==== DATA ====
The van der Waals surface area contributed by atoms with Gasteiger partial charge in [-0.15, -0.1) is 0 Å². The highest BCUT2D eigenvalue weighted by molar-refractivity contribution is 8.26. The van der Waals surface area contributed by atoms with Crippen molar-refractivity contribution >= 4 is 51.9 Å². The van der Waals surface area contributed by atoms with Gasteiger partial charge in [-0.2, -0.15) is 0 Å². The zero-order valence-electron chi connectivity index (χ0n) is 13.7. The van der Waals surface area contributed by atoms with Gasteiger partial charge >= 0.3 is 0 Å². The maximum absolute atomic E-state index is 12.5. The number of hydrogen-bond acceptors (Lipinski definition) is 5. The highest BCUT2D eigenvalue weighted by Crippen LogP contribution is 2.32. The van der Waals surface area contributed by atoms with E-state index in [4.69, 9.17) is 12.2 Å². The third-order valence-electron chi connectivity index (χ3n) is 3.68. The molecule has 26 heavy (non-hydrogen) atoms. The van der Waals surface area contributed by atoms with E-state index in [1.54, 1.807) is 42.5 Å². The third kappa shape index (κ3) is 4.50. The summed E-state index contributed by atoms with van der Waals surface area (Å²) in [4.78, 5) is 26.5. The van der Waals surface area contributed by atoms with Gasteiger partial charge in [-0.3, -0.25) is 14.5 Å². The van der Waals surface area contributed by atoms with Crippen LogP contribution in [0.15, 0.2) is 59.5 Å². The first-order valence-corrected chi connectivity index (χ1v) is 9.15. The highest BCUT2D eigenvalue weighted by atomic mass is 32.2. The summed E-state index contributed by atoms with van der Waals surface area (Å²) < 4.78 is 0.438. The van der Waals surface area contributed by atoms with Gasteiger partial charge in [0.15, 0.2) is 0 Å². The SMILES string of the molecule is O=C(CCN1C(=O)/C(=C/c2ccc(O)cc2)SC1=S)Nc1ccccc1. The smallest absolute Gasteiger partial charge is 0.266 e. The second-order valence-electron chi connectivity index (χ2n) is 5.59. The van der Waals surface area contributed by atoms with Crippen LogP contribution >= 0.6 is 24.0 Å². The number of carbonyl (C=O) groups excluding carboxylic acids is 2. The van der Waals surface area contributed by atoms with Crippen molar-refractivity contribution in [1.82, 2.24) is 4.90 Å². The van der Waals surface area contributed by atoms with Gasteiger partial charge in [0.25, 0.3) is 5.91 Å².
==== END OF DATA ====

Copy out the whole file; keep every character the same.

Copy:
The van der Waals surface area contributed by atoms with Gasteiger partial charge in [-0.15, -0.1) is 0 Å². The highest BCUT2D eigenvalue weighted by molar-refractivity contribution is 8.26. The van der Waals surface area contributed by atoms with Crippen molar-refractivity contribution >= 4 is 51.9 Å². The van der Waals surface area contributed by atoms with Gasteiger partial charge in [-0.2, -0.15) is 0 Å². The zero-order valence-electron chi connectivity index (χ0n) is 13.7. The van der Waals surface area contributed by atoms with Gasteiger partial charge >= 0.3 is 0 Å². The maximum absolute atomic E-state index is 12.5. The number of hydrogen-bond acceptors (Lipinski definition) is 5. The highest BCUT2D eigenvalue weighted by Crippen LogP contribution is 2.32. The van der Waals surface area contributed by atoms with E-state index in [4.69, 9.17) is 12.2 Å². The third-order valence-electron chi connectivity index (χ3n) is 3.68. The molecule has 26 heavy (non-hydrogen) atoms. The van der Waals surface area contributed by atoms with E-state index in [1.54, 1.807) is 42.5 Å². The third kappa shape index (κ3) is 4.50. The summed E-state index contributed by atoms with van der Waals surface area (Å²) in [4.78, 5) is 26.5. The van der Waals surface area contributed by atoms with Gasteiger partial charge in [-0.3, -0.25) is 14.5 Å². The van der Waals surface area contributed by atoms with Crippen LogP contribution in [0.15, 0.2) is 59.5 Å². The first-order valence-corrected chi connectivity index (χ1v) is 9.15. The highest BCUT2D eigenvalue weighted by atomic mass is 32.2. The summed E-state index contributed by atoms with van der Waals surface area (Å²) < 4.78 is 0.438. The van der Waals surface area contributed by atoms with Gasteiger partial charge in [0.15, 0.2) is 0 Å². The SMILES string of the molecule is O=C(CCN1C(=O)/C(=C/c2ccc(O)cc2)SC1=S)Nc1ccccc1. The smallest absolute Gasteiger partial charge is 0.266 e. The second-order valence-electron chi connectivity index (χ2n) is 5.59. The van der Waals surface area contributed by atoms with Crippen LogP contribution >= 0.6 is 24.0 Å². The number of carbonyl (C=O) groups excluding carboxylic acids is 2. The van der Waals surface area contributed by atoms with Crippen molar-refractivity contribution in [1.82, 2.24) is 4.90 Å². The van der Waals surface area contributed by atoms with Gasteiger partial charge in [0.25, 0.3) is 5.91 Å².